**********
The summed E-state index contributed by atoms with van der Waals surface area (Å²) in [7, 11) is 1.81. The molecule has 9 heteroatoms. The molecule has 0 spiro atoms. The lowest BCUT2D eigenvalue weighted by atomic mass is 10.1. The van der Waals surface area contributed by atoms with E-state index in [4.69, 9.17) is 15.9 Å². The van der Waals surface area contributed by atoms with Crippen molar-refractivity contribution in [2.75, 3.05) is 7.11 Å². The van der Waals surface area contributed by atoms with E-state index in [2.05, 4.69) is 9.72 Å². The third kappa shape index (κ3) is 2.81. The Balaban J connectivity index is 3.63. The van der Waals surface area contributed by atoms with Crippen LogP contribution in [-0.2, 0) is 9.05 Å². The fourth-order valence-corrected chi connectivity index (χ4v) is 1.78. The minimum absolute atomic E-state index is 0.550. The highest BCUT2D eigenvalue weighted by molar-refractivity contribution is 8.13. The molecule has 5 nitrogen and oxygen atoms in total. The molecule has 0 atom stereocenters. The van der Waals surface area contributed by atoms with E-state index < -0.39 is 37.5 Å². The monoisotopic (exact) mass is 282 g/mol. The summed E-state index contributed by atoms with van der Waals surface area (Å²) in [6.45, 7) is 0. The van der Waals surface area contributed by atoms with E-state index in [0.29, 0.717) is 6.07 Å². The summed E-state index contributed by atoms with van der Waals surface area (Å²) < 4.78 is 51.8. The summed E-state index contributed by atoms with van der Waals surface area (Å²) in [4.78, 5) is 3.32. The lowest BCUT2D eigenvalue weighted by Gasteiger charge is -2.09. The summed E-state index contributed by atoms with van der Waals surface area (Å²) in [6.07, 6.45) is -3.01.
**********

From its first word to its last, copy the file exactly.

The summed E-state index contributed by atoms with van der Waals surface area (Å²) in [7, 11) is 1.81. The molecule has 9 heteroatoms. The molecule has 0 spiro atoms. The lowest BCUT2D eigenvalue weighted by atomic mass is 10.1. The van der Waals surface area contributed by atoms with E-state index in [4.69, 9.17) is 15.9 Å². The van der Waals surface area contributed by atoms with Crippen molar-refractivity contribution in [2.75, 3.05) is 7.11 Å². The van der Waals surface area contributed by atoms with E-state index in [2.05, 4.69) is 9.72 Å². The third kappa shape index (κ3) is 2.81. The Balaban J connectivity index is 3.63. The van der Waals surface area contributed by atoms with Crippen LogP contribution in [-0.2, 0) is 9.05 Å². The fourth-order valence-corrected chi connectivity index (χ4v) is 1.78. The minimum absolute atomic E-state index is 0.550. The highest BCUT2D eigenvalue weighted by molar-refractivity contribution is 8.13. The molecule has 5 nitrogen and oxygen atoms in total. The molecule has 0 atom stereocenters. The van der Waals surface area contributed by atoms with E-state index < -0.39 is 37.5 Å². The monoisotopic (exact) mass is 282 g/mol. The summed E-state index contributed by atoms with van der Waals surface area (Å²) in [6.45, 7) is 0. The van der Waals surface area contributed by atoms with E-state index in [0.29, 0.717) is 6.07 Å². The summed E-state index contributed by atoms with van der Waals surface area (Å²) < 4.78 is 51.8. The summed E-state index contributed by atoms with van der Waals surface area (Å²) in [4.78, 5) is 3.32. The lowest BCUT2D eigenvalue weighted by Gasteiger charge is -2.09. The summed E-state index contributed by atoms with van der Waals surface area (Å²) in [6.07, 6.45) is -3.01.